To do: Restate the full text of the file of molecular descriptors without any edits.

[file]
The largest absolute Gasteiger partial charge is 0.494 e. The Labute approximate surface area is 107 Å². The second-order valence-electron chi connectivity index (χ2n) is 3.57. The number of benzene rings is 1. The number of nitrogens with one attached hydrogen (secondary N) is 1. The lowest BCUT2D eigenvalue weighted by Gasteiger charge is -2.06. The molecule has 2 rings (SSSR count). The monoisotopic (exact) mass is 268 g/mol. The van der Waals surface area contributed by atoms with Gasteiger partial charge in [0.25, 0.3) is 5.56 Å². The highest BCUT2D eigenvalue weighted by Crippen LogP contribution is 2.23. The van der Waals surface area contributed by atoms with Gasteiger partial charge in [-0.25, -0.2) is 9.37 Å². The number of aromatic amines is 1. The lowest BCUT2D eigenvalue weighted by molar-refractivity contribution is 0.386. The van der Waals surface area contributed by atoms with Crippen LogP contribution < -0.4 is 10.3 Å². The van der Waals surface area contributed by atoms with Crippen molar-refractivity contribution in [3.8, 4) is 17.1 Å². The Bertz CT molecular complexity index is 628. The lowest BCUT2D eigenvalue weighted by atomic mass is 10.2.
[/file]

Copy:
The largest absolute Gasteiger partial charge is 0.494 e. The Labute approximate surface area is 107 Å². The second-order valence-electron chi connectivity index (χ2n) is 3.57. The number of benzene rings is 1. The number of nitrogens with one attached hydrogen (secondary N) is 1. The lowest BCUT2D eigenvalue weighted by Gasteiger charge is -2.06. The molecule has 2 rings (SSSR count). The monoisotopic (exact) mass is 268 g/mol. The van der Waals surface area contributed by atoms with Gasteiger partial charge in [0.25, 0.3) is 5.56 Å². The highest BCUT2D eigenvalue weighted by Crippen LogP contribution is 2.23. The van der Waals surface area contributed by atoms with Gasteiger partial charge in [-0.25, -0.2) is 9.37 Å². The number of aromatic amines is 1. The lowest BCUT2D eigenvalue weighted by molar-refractivity contribution is 0.386. The van der Waals surface area contributed by atoms with Crippen LogP contribution < -0.4 is 10.3 Å². The van der Waals surface area contributed by atoms with Crippen molar-refractivity contribution in [3.8, 4) is 17.1 Å². The Bertz CT molecular complexity index is 628. The lowest BCUT2D eigenvalue weighted by atomic mass is 10.2.